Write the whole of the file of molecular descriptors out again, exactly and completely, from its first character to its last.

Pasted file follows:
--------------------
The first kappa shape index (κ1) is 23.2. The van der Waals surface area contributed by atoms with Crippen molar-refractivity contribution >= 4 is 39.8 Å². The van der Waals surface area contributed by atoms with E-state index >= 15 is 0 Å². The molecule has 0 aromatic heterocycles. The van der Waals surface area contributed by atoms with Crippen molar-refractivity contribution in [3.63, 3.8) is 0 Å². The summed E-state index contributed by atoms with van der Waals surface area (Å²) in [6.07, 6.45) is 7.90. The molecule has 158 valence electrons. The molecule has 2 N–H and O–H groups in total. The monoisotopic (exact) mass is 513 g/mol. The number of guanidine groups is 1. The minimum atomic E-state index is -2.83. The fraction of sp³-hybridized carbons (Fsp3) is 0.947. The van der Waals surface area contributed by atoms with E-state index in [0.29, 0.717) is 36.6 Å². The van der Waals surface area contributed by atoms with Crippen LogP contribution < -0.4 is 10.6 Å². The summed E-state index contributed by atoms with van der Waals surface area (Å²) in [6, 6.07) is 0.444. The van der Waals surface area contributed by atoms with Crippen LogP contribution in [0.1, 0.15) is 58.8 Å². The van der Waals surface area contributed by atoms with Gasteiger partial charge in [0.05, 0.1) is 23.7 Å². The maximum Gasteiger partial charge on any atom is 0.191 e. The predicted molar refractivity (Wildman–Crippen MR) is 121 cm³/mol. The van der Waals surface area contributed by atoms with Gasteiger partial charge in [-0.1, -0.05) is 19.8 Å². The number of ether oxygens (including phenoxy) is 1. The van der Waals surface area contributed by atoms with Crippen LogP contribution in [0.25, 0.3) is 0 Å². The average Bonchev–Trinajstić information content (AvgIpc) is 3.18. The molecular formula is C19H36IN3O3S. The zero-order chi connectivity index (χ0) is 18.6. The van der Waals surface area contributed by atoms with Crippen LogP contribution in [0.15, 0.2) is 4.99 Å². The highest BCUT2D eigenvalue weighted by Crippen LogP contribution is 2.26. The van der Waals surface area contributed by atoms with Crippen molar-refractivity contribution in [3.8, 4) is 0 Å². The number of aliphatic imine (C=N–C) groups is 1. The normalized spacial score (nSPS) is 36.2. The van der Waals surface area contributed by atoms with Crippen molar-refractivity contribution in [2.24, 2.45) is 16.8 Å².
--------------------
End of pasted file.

The first kappa shape index (κ1) is 23.2. The van der Waals surface area contributed by atoms with Crippen molar-refractivity contribution >= 4 is 39.8 Å². The van der Waals surface area contributed by atoms with E-state index >= 15 is 0 Å². The molecule has 0 aromatic heterocycles. The van der Waals surface area contributed by atoms with Crippen molar-refractivity contribution in [3.63, 3.8) is 0 Å². The summed E-state index contributed by atoms with van der Waals surface area (Å²) in [6.07, 6.45) is 7.90. The molecule has 158 valence electrons. The molecule has 2 N–H and O–H groups in total. The monoisotopic (exact) mass is 513 g/mol. The number of guanidine groups is 1. The minimum atomic E-state index is -2.83. The fraction of sp³-hybridized carbons (Fsp3) is 0.947. The van der Waals surface area contributed by atoms with E-state index in [0.29, 0.717) is 36.6 Å². The van der Waals surface area contributed by atoms with Crippen LogP contribution < -0.4 is 10.6 Å². The summed E-state index contributed by atoms with van der Waals surface area (Å²) in [6, 6.07) is 0.444. The van der Waals surface area contributed by atoms with Crippen LogP contribution in [0.1, 0.15) is 58.8 Å². The van der Waals surface area contributed by atoms with Gasteiger partial charge in [0.05, 0.1) is 23.7 Å². The maximum Gasteiger partial charge on any atom is 0.191 e. The predicted molar refractivity (Wildman–Crippen MR) is 121 cm³/mol. The van der Waals surface area contributed by atoms with Gasteiger partial charge in [-0.1, -0.05) is 19.8 Å². The number of ether oxygens (including phenoxy) is 1. The van der Waals surface area contributed by atoms with Crippen LogP contribution in [0.25, 0.3) is 0 Å². The average Bonchev–Trinajstić information content (AvgIpc) is 3.18. The molecular formula is C19H36IN3O3S. The zero-order chi connectivity index (χ0) is 18.6. The van der Waals surface area contributed by atoms with Crippen LogP contribution in [0.15, 0.2) is 4.99 Å². The highest BCUT2D eigenvalue weighted by Crippen LogP contribution is 2.26. The van der Waals surface area contributed by atoms with Crippen molar-refractivity contribution in [3.8, 4) is 0 Å². The number of aliphatic imine (C=N–C) groups is 1. The normalized spacial score (nSPS) is 36.2. The van der Waals surface area contributed by atoms with Crippen molar-refractivity contribution in [2.24, 2.45) is 16.8 Å².